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Recent history has made it crystal clear that the things we expect the least can become a reality within a matter of days, hours or even with no warning at all. Being prepared in times of emergency can mitigate disaster, or at least enable public transport operators to stay resilient, move ahead and continue to keep cities moving.
Whether it’s natural disasters, energy crises or health and security issues, crises are bound to happen more often. Public transport operators and authorities need to be ahead of the game when it comes to being ready to tackle anything that comes their way.
Public transport mobilises millions and millions of people around the clock in all corners of the globe, so incidents are bound to happen. And because of the sector’s resilient systems, most incidents go by without passengers even noticing.
To be clear, public transport remains very safe. The safety and security of passengers are predominant factors in the sector. Passengers are 10 times more likely to be involved in an incident travelling by car than by public transport.
When their impact is big enough, incidents can escalate and cause disruption to public transport services. This has implications across both infrastructure and people beyond the actual occurrence itself.
Situations that escalate to emergencies can be accidental, like medical situations or power outages. But causes can also be intentional, such as vandalism, crime, cybercrime and terrorism. Increasingly they are caused by the changing climate such as extreme heatwaves, severe storms and resulting flooding.
These extraordinary events demand public transport networks build resilient systems, capable of withstanding any level of crisis.
The topic of risk-assessment is an important element in the UITP Academy’s online training course on Public Transport Security and Emergency Preparedness. This popular and recurring course is currently under further development and being updated to include new initiatives and continuous innovation.
The course gives an in-depth look at how authorities and operators can plan for and develop a coordinated and well-managed response plan to ensure continuity of service and a resilient network.
The system requires a framework of policies, procedures, activities, guidelines, and associated resources to best prepare. Once that is planned, stakeholders must practice and train their response to emergencies and events. Only then, can a public transport network optimally manage its risks and potential threats.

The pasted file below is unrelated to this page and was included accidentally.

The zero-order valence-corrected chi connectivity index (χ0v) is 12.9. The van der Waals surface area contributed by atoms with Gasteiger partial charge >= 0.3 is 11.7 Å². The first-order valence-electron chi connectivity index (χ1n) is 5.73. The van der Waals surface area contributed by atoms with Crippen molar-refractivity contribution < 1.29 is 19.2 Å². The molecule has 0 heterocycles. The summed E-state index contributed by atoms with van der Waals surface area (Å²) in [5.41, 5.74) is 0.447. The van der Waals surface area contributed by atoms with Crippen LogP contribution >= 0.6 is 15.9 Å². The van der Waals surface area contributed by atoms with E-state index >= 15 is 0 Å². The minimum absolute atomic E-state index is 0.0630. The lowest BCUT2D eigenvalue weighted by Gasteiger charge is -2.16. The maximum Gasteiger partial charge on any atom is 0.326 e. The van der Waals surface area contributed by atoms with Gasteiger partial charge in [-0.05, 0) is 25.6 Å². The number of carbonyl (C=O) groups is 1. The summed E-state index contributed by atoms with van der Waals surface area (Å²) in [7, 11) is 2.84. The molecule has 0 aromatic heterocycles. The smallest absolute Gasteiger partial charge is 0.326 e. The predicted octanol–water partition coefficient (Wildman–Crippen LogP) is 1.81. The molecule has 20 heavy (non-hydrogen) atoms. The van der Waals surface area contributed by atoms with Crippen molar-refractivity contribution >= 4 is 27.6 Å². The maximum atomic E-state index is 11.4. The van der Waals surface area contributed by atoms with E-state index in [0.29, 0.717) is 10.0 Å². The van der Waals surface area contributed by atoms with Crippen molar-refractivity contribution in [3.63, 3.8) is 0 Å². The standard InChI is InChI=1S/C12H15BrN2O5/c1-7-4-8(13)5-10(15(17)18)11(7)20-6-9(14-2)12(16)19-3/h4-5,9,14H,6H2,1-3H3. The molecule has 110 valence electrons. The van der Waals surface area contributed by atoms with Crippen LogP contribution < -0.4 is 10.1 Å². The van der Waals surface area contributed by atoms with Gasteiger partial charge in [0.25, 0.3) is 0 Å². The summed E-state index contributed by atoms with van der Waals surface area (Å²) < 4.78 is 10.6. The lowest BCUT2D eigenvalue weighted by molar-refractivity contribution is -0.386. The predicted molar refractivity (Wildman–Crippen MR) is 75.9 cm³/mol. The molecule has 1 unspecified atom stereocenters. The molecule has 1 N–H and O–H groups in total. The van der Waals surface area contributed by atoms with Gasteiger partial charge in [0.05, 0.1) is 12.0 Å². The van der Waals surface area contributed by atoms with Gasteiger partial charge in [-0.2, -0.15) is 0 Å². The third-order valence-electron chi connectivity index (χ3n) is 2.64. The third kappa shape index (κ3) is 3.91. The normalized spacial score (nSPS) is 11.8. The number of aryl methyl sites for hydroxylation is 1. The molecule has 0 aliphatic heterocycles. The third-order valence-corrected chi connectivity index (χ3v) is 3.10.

While no situation or scenario is the same and the cause, magnitude, impact, and consequence will vary greatly, a framework must be put in place to lay a foundation for planning for emergency response.
This includes undertaking a risk analysis. A matrix is created to identify and review assets, map out key scenarios and the probability or level of threat. Outcomes and their likely impact are also considered. As part of the planning process, clear objectives and targets are also mapped out alongside any resulting legal requirements.
As the response plan is being developed, public transport managers will need to design a staff structure that assigns responsibilities in case the risk becomes reality. That way, all staff know beforehand what their responsibility in any situation would be. This helps them prepare for their role, and speeds up the activation when crisis response is needed.
Communications, both internally and externally, is also part of the crisis response planning. Internally, a well designed communications plan ensures that the response plans are activated effectively. All procedures must be carefully documented with the necessary data and operational controls.
Externally passengers will need to be informed quickly, clearly and effectively, to give them the best chance at planning a smooth journey.
As part of the implementation, managers will need to include staff training and education. This should include carefully planned tabletop exercises and simulations.
The UITP Academy foresees training materials with handbooks with the necessary guidelines and checklists.
A plan can never be executed seamlessly without regular monitoring and evaluation. There must be co-operation between partners, vendors, and all departments in order to identify opportunities for corrective and preventive action. Anchoring this in the crisis response planning from the start guarantees regular check ins to update strategies as time goes by.
Now more than ever the future of our cities and people is under constant pressure because of growing urbanisation and congestion, pollution and climate change.
Public transport is a symbol and an indicator of the confidence and the health and safety of not only its passengers but for the resilience of cities at large.
This article is part of our investigation into resilience in public transport. Check out uitp.org/resilience for more articles and background!
The UITP Academy’s online training course on Public Transport Security and Emergency Preparedness will be back later this year.
Each session is filled/packed with the most up to date (world class) thought leadership from international experts about public transport security (preparedness and resilience) including case studies from experienced networks, and a table-top exercise in emergency response. It provides real-world simulation that prepares our public transport operators to be ready to respond (and remain resilient) in a time of crisis.